The LED is a valuable troubleshooting tool especially when prototyping digital circuits. This post presents a simple construction technique that can save you valuable time.
The idea is very simply. All it takes is a square-body LED and a 1 kΩ resistor. Solder the resistor into the cathode leg and you have a visual indicator that can be installed into the breadboard in seconds. Since the resistor is integrated with the LED, we no longer need to use a separate breadboard tie point.
Figure 1 shows a few LEDs installed in a microcontroller circuit. Note that the square LEDs are preferred for this application as they can be installed next to each other within the 0.1 inch (2.54 mm) spacing of the breadboard as show in the lower left side of Figure 1.
Figure 1: Close up picture of the LED & Resistor assembly in a microcontroller breadboard circuit.
Figure 2: Picture of the completed LED Resistor assembly.
Tech Tip: For a new LED, the cathode may be identified as the shorter of the two legs. The cathode may also be identified by looking at the LED’s structure. The LED’s semiconductor die is typically installed on the larger of the two elements. The larger anvil (cathode wire) is easily seen as the upper element in this picture.
Figure 3 shows the setup for constructing the LEDs. It’s certainly not the most elegant setup, but it is fast.
The square LED is an important design constraint. The narrow profile allows many such LEDs to installed in close proximity. To illustrate, please consider Figure 4. This picture shows many such LED assembles being tested on a breadboard. The design accommodates the 0.1 inch (2.54 mm) spacing.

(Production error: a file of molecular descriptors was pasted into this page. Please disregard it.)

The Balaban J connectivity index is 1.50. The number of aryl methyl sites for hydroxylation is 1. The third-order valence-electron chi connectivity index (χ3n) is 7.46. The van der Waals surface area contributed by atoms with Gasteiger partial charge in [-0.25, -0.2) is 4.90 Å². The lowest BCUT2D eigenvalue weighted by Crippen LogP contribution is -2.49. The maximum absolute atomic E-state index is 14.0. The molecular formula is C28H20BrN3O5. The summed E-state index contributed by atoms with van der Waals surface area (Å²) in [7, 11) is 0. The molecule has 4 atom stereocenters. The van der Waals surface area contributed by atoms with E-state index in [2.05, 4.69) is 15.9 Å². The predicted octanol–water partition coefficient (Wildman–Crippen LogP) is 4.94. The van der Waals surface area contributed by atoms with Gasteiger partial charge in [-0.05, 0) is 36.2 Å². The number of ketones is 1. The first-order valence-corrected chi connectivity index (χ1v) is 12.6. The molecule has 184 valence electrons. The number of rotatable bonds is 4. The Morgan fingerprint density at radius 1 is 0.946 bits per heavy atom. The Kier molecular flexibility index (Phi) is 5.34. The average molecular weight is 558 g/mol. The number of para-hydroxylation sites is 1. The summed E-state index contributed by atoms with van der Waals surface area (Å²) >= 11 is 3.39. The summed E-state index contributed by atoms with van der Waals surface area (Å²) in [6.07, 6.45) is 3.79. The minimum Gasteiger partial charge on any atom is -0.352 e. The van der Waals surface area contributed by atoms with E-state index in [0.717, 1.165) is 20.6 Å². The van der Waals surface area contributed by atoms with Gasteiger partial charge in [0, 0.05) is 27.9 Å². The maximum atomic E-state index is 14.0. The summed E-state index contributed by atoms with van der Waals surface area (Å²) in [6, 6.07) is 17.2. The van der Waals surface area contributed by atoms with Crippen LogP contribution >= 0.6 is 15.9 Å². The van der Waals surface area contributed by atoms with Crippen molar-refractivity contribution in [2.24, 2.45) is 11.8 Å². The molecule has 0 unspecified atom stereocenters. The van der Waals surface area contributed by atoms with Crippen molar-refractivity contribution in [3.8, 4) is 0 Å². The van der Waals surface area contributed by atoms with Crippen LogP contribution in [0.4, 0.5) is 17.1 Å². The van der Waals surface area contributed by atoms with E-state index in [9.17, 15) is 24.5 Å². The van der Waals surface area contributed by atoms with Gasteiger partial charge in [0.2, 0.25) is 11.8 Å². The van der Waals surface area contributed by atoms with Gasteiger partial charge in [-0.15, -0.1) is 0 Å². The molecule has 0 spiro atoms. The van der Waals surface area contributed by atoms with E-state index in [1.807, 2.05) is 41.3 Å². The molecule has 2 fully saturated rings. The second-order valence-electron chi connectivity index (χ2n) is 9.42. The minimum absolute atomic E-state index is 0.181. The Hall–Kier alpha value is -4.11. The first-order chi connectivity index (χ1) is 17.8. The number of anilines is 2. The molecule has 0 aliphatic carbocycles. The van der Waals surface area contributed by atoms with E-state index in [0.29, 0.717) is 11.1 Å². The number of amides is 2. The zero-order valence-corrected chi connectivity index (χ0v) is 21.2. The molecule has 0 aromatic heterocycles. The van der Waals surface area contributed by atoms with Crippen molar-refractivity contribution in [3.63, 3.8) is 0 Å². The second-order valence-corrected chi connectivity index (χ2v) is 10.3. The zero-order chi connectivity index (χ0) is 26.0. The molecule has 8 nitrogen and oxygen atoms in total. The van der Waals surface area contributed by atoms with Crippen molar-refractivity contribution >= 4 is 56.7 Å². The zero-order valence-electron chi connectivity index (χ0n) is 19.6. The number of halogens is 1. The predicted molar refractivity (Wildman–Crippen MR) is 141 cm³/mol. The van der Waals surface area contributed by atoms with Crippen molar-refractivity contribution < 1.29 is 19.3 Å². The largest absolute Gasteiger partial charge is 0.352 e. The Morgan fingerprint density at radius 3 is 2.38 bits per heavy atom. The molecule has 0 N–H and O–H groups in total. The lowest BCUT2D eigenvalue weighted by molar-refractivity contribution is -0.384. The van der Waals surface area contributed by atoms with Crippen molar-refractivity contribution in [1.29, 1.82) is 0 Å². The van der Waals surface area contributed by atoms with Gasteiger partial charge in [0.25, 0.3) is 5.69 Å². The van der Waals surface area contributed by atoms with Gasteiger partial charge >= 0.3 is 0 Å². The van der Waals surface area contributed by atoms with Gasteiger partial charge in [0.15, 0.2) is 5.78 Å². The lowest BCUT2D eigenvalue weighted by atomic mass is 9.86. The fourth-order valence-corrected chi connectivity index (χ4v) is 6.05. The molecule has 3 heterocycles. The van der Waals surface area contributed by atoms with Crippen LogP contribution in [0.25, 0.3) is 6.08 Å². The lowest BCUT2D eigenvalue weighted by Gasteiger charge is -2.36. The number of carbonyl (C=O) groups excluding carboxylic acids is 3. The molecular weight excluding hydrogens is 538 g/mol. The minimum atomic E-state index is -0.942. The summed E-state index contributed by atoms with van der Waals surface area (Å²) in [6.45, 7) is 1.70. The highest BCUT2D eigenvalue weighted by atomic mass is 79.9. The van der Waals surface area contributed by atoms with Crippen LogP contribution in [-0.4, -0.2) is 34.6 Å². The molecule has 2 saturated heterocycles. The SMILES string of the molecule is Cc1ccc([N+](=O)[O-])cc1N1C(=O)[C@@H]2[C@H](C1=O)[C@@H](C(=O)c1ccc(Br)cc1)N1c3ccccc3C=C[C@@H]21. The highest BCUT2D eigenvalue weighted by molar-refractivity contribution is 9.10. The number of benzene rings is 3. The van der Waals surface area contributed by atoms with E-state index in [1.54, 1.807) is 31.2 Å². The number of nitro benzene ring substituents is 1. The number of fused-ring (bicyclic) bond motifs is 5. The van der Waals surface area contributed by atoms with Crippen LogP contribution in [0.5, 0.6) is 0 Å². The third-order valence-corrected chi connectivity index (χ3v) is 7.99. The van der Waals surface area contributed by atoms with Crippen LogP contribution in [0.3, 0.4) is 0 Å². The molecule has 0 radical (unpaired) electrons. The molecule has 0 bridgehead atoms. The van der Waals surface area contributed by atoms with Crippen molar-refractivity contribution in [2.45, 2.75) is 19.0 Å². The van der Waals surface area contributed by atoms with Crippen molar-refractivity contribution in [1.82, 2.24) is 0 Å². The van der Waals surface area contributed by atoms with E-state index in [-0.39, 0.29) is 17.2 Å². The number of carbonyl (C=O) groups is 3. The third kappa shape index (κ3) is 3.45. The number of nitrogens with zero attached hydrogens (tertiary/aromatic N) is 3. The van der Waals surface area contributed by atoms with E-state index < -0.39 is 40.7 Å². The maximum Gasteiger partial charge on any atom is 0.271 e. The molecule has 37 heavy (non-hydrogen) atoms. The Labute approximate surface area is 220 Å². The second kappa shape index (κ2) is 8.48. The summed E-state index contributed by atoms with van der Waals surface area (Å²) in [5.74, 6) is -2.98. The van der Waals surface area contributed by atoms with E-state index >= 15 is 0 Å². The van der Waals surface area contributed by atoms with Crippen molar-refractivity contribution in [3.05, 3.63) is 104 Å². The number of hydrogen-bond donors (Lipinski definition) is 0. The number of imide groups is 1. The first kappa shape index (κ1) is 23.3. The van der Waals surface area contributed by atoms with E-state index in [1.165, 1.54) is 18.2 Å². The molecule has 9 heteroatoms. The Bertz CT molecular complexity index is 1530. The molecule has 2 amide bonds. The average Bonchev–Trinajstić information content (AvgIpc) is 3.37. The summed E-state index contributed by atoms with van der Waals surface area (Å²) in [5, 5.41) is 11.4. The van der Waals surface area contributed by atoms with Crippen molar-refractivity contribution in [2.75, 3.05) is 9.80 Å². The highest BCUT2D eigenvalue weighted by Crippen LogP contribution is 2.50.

The resistor placement is important. While it’s true that we could have associated the resistor with either the anode or cathode it vital that all assembles be constructed with the same polarity. With speed of prototyping and troubleshooting as the prime consideration, eliminating the need to consider which way to install the LED assembly is important. With this design all you need to remember is that the resistor goes to ground.
The resistor value isn’t critical. However, the 1 kΩ values does accomplish a few things for us:
it provides relatively small current consumption for 3.3 and 5.0 VDC logic. This allows many LEDs to be added without the need to worry about overloading the logic circuits.
it allows the LED to be used in higher voltage systems. For example, we could use two LEDs to indicate the presence of the voltage rails for a +/- 12 VDC op-amp circuit.
This simple idea works. As a former educator, I can tell you that students take to the idea very quickly. They were first introduced to the idea in their digital logic class. The techniques follow them to the microcontroller classes and even clever applications in analog projects.
Remember there are limitation. This is no substitution for a true logic probe or logic analyzer. Yet, it serves its purpose proving a fast easy to use indicator.
Kindly, share your prototyping tips.
Figure 3: Clamp use to hold the LED as the resistor is soldered to the cathode leg.
Figure 4: The square-body LED profile is an important design consideration as it allows many such LED assemblies to be placed close together on a breadboard.